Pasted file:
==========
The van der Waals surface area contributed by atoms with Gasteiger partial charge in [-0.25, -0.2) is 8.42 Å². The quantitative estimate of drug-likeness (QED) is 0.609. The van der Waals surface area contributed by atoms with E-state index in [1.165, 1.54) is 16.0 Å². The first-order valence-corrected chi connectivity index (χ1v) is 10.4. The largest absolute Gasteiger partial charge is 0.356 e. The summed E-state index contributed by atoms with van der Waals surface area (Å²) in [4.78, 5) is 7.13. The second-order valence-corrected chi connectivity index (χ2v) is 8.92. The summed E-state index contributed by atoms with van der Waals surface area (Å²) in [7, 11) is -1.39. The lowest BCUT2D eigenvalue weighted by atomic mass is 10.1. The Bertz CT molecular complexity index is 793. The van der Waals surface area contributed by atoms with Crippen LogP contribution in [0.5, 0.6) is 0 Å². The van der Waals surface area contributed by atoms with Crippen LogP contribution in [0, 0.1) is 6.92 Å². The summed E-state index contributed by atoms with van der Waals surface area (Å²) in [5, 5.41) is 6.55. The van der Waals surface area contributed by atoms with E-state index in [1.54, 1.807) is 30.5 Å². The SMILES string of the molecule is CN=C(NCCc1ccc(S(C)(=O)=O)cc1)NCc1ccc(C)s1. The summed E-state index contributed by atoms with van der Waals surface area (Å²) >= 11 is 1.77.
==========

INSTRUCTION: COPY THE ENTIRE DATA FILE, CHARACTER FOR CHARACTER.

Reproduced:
The van der Waals surface area contributed by atoms with Gasteiger partial charge in [-0.25, -0.2) is 8.42 Å². The quantitative estimate of drug-likeness (QED) is 0.609. The van der Waals surface area contributed by atoms with E-state index in [1.165, 1.54) is 16.0 Å². The first-order valence-corrected chi connectivity index (χ1v) is 10.4. The largest absolute Gasteiger partial charge is 0.356 e. The summed E-state index contributed by atoms with van der Waals surface area (Å²) in [4.78, 5) is 7.13. The second-order valence-corrected chi connectivity index (χ2v) is 8.92. The summed E-state index contributed by atoms with van der Waals surface area (Å²) in [7, 11) is -1.39. The lowest BCUT2D eigenvalue weighted by atomic mass is 10.1. The Bertz CT molecular complexity index is 793. The van der Waals surface area contributed by atoms with Crippen LogP contribution in [0.5, 0.6) is 0 Å². The van der Waals surface area contributed by atoms with Crippen LogP contribution in [0, 0.1) is 6.92 Å². The summed E-state index contributed by atoms with van der Waals surface area (Å²) in [5, 5.41) is 6.55. The van der Waals surface area contributed by atoms with E-state index in [1.54, 1.807) is 30.5 Å². The SMILES string of the molecule is CN=C(NCCc1ccc(S(C)(=O)=O)cc1)NCc1ccc(C)s1. The summed E-state index contributed by atoms with van der Waals surface area (Å²) >= 11 is 1.77.